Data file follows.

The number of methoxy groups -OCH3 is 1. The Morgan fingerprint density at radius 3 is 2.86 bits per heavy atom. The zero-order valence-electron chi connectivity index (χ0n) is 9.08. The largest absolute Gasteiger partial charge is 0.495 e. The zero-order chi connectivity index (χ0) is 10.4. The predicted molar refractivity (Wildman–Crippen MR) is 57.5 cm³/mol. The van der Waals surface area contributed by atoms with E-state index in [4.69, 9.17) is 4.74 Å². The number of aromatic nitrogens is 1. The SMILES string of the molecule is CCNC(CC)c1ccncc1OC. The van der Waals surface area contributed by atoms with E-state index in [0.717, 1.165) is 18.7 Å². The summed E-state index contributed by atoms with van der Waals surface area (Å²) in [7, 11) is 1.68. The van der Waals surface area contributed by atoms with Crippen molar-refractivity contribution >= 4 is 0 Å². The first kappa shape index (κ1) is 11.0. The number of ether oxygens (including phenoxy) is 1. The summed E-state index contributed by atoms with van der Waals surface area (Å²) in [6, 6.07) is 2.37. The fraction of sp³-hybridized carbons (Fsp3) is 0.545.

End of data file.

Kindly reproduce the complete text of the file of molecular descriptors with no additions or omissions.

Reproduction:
The number of methoxy groups -OCH3 is 1. The Morgan fingerprint density at radius 3 is 2.86 bits per heavy atom. The zero-order valence-electron chi connectivity index (χ0n) is 9.08. The largest absolute Gasteiger partial charge is 0.495 e. The zero-order chi connectivity index (χ0) is 10.4. The predicted molar refractivity (Wildman–Crippen MR) is 57.5 cm³/mol. The van der Waals surface area contributed by atoms with E-state index in [4.69, 9.17) is 4.74 Å². The number of aromatic nitrogens is 1. The SMILES string of the molecule is CCNC(CC)c1ccncc1OC. The van der Waals surface area contributed by atoms with E-state index in [0.717, 1.165) is 18.7 Å². The summed E-state index contributed by atoms with van der Waals surface area (Å²) in [7, 11) is 1.68. The van der Waals surface area contributed by atoms with Crippen molar-refractivity contribution >= 4 is 0 Å². The first kappa shape index (κ1) is 11.0. The number of ether oxygens (including phenoxy) is 1. The summed E-state index contributed by atoms with van der Waals surface area (Å²) in [6, 6.07) is 2.37. The fraction of sp³-hybridized carbons (Fsp3) is 0.545.